That doth sanctify you; that selecteth you out of all people, and consecrateth you to myself, and to my service and worship, a great part whereof is the observation of the sabbath. Or, that sanctifieth you by my word and ordinances, which are in more eminent and solemn manner dispensed upon the sabbath day, by the observation whereof you declare that you own me as your only Sanctifier; and so we may observe, the sabbath owns the Lord as our Creator, and as our Redeemer, and as our Sanctifier; and therefore it is no wonder God so severely enjoins the sanctification of the sabbath, and punisheth the neglect of it, it being a tacit renouncing or disowning of God the Father, the Son, and the Holy Ghost. Speak thou also unto the children of Israel,.... Notwithstanding all that has been said and ordered concerning making the tabernacle and all things belonging to it; yet this was not to be understood to the violation of the sabbath, or the neglect of that, in which no work was to be done, no, not any relating to the tabernacle and the vessels of it; and though that was to be made, and everything belonging to it, as soon as possible, yet the sabbath was to be observed, and not broken on that account; and this the people of Israel were told of:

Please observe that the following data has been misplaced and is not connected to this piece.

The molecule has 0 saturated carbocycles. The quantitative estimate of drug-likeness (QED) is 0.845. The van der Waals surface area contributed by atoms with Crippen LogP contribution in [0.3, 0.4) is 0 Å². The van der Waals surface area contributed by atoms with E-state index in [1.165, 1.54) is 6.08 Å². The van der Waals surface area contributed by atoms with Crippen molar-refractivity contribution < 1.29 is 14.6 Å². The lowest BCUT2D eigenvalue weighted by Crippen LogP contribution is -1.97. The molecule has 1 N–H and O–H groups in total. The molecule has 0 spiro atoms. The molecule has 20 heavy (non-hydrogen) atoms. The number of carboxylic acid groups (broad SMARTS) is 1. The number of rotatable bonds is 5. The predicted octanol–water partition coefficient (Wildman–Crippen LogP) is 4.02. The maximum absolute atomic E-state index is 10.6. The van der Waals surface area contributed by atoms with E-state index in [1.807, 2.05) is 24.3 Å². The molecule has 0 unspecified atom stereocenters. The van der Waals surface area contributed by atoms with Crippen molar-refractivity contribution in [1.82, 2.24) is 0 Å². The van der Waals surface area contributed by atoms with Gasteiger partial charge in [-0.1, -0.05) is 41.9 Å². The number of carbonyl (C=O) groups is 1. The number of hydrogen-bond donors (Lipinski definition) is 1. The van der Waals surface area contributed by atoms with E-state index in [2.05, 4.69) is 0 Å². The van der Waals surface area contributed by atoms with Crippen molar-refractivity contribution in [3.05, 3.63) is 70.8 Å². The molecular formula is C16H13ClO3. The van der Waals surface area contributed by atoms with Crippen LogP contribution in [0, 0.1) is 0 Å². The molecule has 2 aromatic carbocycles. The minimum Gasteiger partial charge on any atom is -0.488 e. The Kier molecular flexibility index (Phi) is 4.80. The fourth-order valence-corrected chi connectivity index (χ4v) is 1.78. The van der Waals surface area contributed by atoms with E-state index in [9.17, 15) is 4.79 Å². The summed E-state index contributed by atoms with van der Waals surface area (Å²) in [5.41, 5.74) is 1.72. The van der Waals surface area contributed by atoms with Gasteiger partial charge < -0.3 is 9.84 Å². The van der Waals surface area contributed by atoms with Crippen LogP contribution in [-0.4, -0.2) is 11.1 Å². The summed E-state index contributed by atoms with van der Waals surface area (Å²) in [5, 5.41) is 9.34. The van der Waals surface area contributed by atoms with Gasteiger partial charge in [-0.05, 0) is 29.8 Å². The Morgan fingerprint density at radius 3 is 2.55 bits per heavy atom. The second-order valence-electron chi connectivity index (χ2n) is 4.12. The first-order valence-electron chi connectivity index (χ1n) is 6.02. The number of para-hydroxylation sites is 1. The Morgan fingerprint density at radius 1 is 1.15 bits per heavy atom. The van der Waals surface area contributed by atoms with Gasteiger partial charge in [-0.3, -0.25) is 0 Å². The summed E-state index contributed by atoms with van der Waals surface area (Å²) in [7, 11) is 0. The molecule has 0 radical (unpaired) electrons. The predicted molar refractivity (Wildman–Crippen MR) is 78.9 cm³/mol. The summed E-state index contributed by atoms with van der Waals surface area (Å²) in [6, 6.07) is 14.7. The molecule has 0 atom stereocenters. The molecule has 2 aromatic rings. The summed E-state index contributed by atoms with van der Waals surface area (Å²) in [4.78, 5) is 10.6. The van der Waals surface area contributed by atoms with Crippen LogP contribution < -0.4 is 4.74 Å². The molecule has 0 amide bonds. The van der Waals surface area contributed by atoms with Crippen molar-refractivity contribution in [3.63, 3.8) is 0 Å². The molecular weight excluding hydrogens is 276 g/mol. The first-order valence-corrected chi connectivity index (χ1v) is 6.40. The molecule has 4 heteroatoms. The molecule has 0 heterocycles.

saying; verily, or "nevertheless" (q):

my sabbaths ye shall keep not sabbaths of years, as the seventh year and the fiftieth year, but of weeks, expressed by the plural number, because there are many of them in course throughout the year, no less than fifty two; and so the apostle uses the same number, Colossians 2:16 and so do Heathen writers (r):